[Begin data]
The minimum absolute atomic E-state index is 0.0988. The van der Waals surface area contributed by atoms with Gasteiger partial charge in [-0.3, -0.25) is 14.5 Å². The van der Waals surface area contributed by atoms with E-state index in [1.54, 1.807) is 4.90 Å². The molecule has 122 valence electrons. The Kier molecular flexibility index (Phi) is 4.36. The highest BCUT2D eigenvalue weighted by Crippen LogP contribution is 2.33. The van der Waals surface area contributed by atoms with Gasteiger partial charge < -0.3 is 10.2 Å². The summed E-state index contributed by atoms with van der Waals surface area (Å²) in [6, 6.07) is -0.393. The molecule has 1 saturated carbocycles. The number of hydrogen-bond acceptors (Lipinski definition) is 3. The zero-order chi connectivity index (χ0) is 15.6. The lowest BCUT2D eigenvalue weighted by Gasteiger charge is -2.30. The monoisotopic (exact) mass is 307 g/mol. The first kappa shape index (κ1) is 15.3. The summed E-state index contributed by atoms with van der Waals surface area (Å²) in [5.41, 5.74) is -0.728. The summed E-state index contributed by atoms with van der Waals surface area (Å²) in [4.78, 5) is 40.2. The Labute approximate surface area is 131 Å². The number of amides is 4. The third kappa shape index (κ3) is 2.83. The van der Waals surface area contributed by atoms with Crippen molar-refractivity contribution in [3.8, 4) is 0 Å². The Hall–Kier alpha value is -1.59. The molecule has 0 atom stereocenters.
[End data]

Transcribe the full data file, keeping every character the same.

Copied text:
The minimum absolute atomic E-state index is 0.0988. The van der Waals surface area contributed by atoms with Gasteiger partial charge in [-0.3, -0.25) is 14.5 Å². The van der Waals surface area contributed by atoms with E-state index in [1.54, 1.807) is 4.90 Å². The molecule has 122 valence electrons. The Kier molecular flexibility index (Phi) is 4.36. The highest BCUT2D eigenvalue weighted by Crippen LogP contribution is 2.33. The van der Waals surface area contributed by atoms with Gasteiger partial charge < -0.3 is 10.2 Å². The summed E-state index contributed by atoms with van der Waals surface area (Å²) in [6, 6.07) is -0.393. The molecule has 1 saturated carbocycles. The number of hydrogen-bond acceptors (Lipinski definition) is 3. The zero-order chi connectivity index (χ0) is 15.6. The lowest BCUT2D eigenvalue weighted by Gasteiger charge is -2.30. The monoisotopic (exact) mass is 307 g/mol. The first kappa shape index (κ1) is 15.3. The summed E-state index contributed by atoms with van der Waals surface area (Å²) in [5.41, 5.74) is -0.728. The summed E-state index contributed by atoms with van der Waals surface area (Å²) in [4.78, 5) is 40.2. The Labute approximate surface area is 131 Å². The number of amides is 4. The third kappa shape index (κ3) is 2.83. The van der Waals surface area contributed by atoms with Crippen molar-refractivity contribution in [3.8, 4) is 0 Å². The Hall–Kier alpha value is -1.59. The molecule has 0 atom stereocenters.